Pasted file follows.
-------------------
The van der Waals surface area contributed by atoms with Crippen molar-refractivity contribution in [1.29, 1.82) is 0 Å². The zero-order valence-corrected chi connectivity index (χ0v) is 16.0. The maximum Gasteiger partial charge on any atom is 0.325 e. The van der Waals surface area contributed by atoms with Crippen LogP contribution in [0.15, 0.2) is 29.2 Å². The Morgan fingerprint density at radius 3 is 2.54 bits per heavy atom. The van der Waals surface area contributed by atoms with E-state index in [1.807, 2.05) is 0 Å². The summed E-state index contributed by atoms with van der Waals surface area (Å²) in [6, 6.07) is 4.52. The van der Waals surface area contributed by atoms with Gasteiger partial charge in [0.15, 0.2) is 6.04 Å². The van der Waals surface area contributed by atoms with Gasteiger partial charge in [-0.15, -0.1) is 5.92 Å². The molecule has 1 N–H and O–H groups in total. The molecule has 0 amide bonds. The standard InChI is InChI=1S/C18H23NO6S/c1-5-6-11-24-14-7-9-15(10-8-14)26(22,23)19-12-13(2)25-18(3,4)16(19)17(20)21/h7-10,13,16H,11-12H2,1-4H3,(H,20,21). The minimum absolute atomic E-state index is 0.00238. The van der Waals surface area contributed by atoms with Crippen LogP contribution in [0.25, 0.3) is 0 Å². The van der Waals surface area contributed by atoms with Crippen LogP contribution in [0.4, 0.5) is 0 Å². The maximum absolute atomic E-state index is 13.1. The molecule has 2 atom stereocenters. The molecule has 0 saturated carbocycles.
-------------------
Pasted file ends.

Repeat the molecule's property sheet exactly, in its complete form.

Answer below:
The van der Waals surface area contributed by atoms with Crippen molar-refractivity contribution in [1.29, 1.82) is 0 Å². The zero-order valence-corrected chi connectivity index (χ0v) is 16.0. The maximum Gasteiger partial charge on any atom is 0.325 e. The van der Waals surface area contributed by atoms with Crippen LogP contribution in [0.15, 0.2) is 29.2 Å². The Morgan fingerprint density at radius 3 is 2.54 bits per heavy atom. The van der Waals surface area contributed by atoms with E-state index in [1.807, 2.05) is 0 Å². The summed E-state index contributed by atoms with van der Waals surface area (Å²) in [6, 6.07) is 4.52. The van der Waals surface area contributed by atoms with Gasteiger partial charge in [0.15, 0.2) is 6.04 Å². The van der Waals surface area contributed by atoms with Gasteiger partial charge in [-0.15, -0.1) is 5.92 Å². The molecule has 1 N–H and O–H groups in total. The molecule has 0 amide bonds. The standard InChI is InChI=1S/C18H23NO6S/c1-5-6-11-24-14-7-9-15(10-8-14)26(22,23)19-12-13(2)25-18(3,4)16(19)17(20)21/h7-10,13,16H,11-12H2,1-4H3,(H,20,21). The minimum absolute atomic E-state index is 0.00238. The van der Waals surface area contributed by atoms with Crippen LogP contribution in [0.25, 0.3) is 0 Å². The van der Waals surface area contributed by atoms with Crippen LogP contribution in [0.4, 0.5) is 0 Å². The maximum absolute atomic E-state index is 13.1. The molecule has 2 atom stereocenters. The molecule has 0 saturated carbocycles.